The following paper was written for a graduate level course: Interpersonal Neurobiology. The paper has been modified for publication here. View summary handout by clicking the thumbnail below:

Neurobiology Poster Flow


Dissociative Pathology as a Neurological

Framework for Trauma Recovery via Creativity

ABSTRACT:  Flow is a brain state neurological similar to dissociation. Flow is part of a creative process. Creativity is linked with psychological healing following trauma, thus I propose that dissociative pathology within the brain of a traumatized individual inherently creates a framework that can be used to heal and integrate trauma via facilitation of creative flow states. Clinical Implications: Clinicians should honor the trauma survivor’s ability to heal and integrate their sensory implicit memory via artistic and creative endeavors. In addition to traditional therapies, therapists may wish to provide psychoeducation about the benefits of creative expression and encourage clients to create routines (examples below) that foster creativity. Unlike other alternative therapies, artistic expression is free or low cost and does not necessarily require a facilitator. Neurobiological research in the areas of creativity and dissociation are not extensive enough at present to prove beyond doubt there is a link, however, the high anecdotal evidence combined with the high accessibility and low cost of artistic expression means that, in this authors opinion, therapists should encourage dissociative clients to access their innate ability to enter creative flow states as a part of the client’s recovery process.

View a PDF file summarizing and illustrating this paper: Creativity, Dissociation, and Flow by Lindsay A Braman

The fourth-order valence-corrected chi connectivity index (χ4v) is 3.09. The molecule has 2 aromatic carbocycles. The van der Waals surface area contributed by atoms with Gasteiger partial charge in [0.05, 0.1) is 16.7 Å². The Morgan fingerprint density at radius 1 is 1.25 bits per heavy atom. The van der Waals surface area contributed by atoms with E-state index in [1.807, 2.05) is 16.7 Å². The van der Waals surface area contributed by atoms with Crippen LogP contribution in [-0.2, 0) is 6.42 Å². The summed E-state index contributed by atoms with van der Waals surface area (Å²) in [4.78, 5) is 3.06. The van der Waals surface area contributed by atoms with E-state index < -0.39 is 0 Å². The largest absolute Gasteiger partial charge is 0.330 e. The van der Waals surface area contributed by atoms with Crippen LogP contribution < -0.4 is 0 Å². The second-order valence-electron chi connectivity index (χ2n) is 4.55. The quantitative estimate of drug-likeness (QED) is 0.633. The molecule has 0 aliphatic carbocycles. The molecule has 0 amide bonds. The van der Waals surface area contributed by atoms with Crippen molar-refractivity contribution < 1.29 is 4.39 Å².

The artist, like the neurotic, had withdrawn from an unsatisfying reality into this world of imagination; but, unlike the neurotic, he knew how to find a way back from it… (Freud, 1989, pg 73)

The ability of the human brain to enter a dissociative state allows for survival via disintegration during times of extreme stress. Dissociation is also the underlying mechanism of a brain state referred to in modern literature as “flow”. Flow is a process neurobiologically similar to dissociation, in which the brain is able to enter a dissociative state in order to facilitate creativity. Since creativity facilitates psychological healing following traumatic events, it follows that the dissociative capacity of the brain extends past facilitating survival of initial trauma events via disintegration, but also lays a framework for creative flow within the brain that can be utilized to heal and integrate trauma.

During dissociation the brain compartmentalizes or dis-associates processes that would normally be integrated (Seigel, 2012). Dissociation can present as a wide variety of behaviors listed by the American Psychological Association to include trance like states, “spaced out” feelings, derealization, depersonalization, and amnesia (as cited by Becker-Blease, 2013). Neurobiologically, According to Lanius, dissociation in PTSD patients is characterized by “predominantly right hemispheric activation” (as cited by Shore, 2012) indicating the left hemisphere goes “offline” during dissociative episodes. According to Craig (as cited by Shore, 2012) the right anterior insula is responsible for integrating information received by the body and translating this data into self-awareness of felt affect and experience. During a dissociative episode, Lanius has shown, the right anterior insula is temporarily deactivated (as cited by Shore, 2012) indicating what Devinsky has shown to be impaired function of the right cerebral hemisphere (as cited by Shore 2012). These neurobiological processes result in a difficulty of the right brain (the felt “self”) to integrate external sensory information with internal input and create a feeling of disembodiment, emotional flatness, loss of empathy, and a sense of fragmentation of self (Shore, 2012).